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Supreme Court overturns Roe v. Wade after 50 years of legalized abortion

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WASHINGTON (AP) — The Supreme Court released a long-anticipated ruling on Friday that will ultimately put an end to abortions in in roughly half the states, including Georgia.

"God has heard and answered our prayers on behalf of the most helpless of human beings," said W. Thomas Hammond, executive director of the Georgia Baptist Mission Board. "With this ruling, the Supreme Court has corrected a heart-wrenching injustice. Regrettably, it has taken nearly 50 years for this day to arrive, and at a cost of more than 63 million innocent lives. As we transition into a post-Roe v Wade society, our churches stand ready to provide the love and support mothers and their babies will need."

The decision was the culmination of decades of efforts by abortion opponents, and was made possible by a conservative shift in the the court's makeup, sped along by former President Donald Trump's three appointees during his term in office.

The ruling came more than a month after the stunning leak of a draft opinion by Justice Samuel Alito indicating the court was prepared to take this momentous step.

Alito, in the final opinion issued Friday, wrote that Roe and Planned Parenthood v. Casey, the 1992 decision that reaffirmed the right to abortion, were wrong the day they were decided and must be overturned.

Authority to regulate abortion rests with the political branches, not the courts, Alito wrote.

Joining Alito were Justices Clarence Thomas, Neil Gorsuch, Brett Kavanaugh and Amy Coney Barrett. The latter three justices are Trump appointees. Thomas first voted to overrule Roe 30 years ago.

Chief Justice John Roberts would have stopped short of ending the abortion right, noting that he would have upheld the Mississippi law at the heart of the case, a ban on abortion after 15 weeks, and said no more.

Justices Stephen Breyer, Sonia Sotomayor and Elena Kagan — the diminished liberal wing of the court — were in dissent.

Thirteen states, mainly in the South and Midwest, already have laws on the books that ban abortion in the event Roe is overturned. Another half-dozen states have near-total bans or prohibitions after 6 weeks of pregnancy, before many women know they are pregnant.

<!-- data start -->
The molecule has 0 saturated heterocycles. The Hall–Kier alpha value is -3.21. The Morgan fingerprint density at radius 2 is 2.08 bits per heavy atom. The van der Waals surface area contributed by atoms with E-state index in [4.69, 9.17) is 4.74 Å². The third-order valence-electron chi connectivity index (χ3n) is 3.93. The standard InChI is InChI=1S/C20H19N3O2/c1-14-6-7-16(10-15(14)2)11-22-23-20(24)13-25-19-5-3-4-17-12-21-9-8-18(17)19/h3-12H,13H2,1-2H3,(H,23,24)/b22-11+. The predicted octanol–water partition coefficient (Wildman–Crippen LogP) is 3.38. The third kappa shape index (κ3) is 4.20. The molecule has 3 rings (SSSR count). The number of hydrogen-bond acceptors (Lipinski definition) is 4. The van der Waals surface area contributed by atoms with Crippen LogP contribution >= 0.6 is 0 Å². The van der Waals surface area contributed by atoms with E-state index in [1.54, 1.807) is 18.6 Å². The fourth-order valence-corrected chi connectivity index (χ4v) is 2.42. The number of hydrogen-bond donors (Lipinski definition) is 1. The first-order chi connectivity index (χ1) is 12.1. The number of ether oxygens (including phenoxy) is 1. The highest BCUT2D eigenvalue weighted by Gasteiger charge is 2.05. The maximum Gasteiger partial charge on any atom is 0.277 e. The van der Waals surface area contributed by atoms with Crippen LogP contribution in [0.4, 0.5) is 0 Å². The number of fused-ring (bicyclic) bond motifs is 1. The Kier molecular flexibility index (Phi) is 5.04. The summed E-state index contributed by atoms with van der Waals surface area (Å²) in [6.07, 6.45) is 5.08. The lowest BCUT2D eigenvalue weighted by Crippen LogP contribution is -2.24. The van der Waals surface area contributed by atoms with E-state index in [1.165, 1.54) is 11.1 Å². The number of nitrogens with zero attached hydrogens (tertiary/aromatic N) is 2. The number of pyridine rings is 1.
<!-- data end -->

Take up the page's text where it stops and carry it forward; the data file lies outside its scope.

In roughly a half-dozen other states, the fight will be over dormant abortion bans that were enacted before Roe was decided in 1973 or new proposals to sharply limit when abortions can be performed, according to the Guttmacher Institute, a research group that supports abortion rights.

The pro-abortion group Jane’s Revenge has called for a “night of rage” in the wake of the Supreme Court’s decision.  Newsweek reported that the Department of Homeland Security has warned churches and pro-life pregnancy centers to be cautious in the days ahead.

Georgia Baptist Convention President Kevin Williams, pastor of First Baptist Church of Villa Rica, said Christian organizations need to be vigilant.

“We know this decision has triggered a lot of emotion,” he said. “So we need to pray for those that are affected by this.”

Police in the nation’s capital were bringing in additional officers on Friday in anticipation of growing protests outside the U.S. Supreme Court. 

Southern Baptist Convention President Bart Barber said Southern Baptists have long sought to protect every human life from the moment of conception to natural death.

"State-by-state, mother-by-mother, heart-by-heart, we will continue our sacred work," he said.

Georgia Gov. Brian Kemp called the ruling “a historic victory for life.”

Georgia has a law, which is being challenged in federal court, that bans most abortions after a heartbeat is detected. The law includes exceptions for rape and incest as long as a police report is filed. It also provided for later abortions when the mother’s life is at risk or a serious medical condition renders a fetus unviable.

A federal appeals court said last September that it would wait until the Supreme Court ruling in the Roe v. Wade case to move ahead with the challenge to Georgia’s heartbeat law.

Mike Griffin, public affairs representative for the Georgia Baptist Mission Board, said most observers expect the law to be upheld.

“If that takes place, we can expect most abortions to be stopped around 6 weeks.”

Kemp said he’s hopeful the Georgia law will be “will be fully implemented and ultimately protect countless unborn lives here in the Peach State.”

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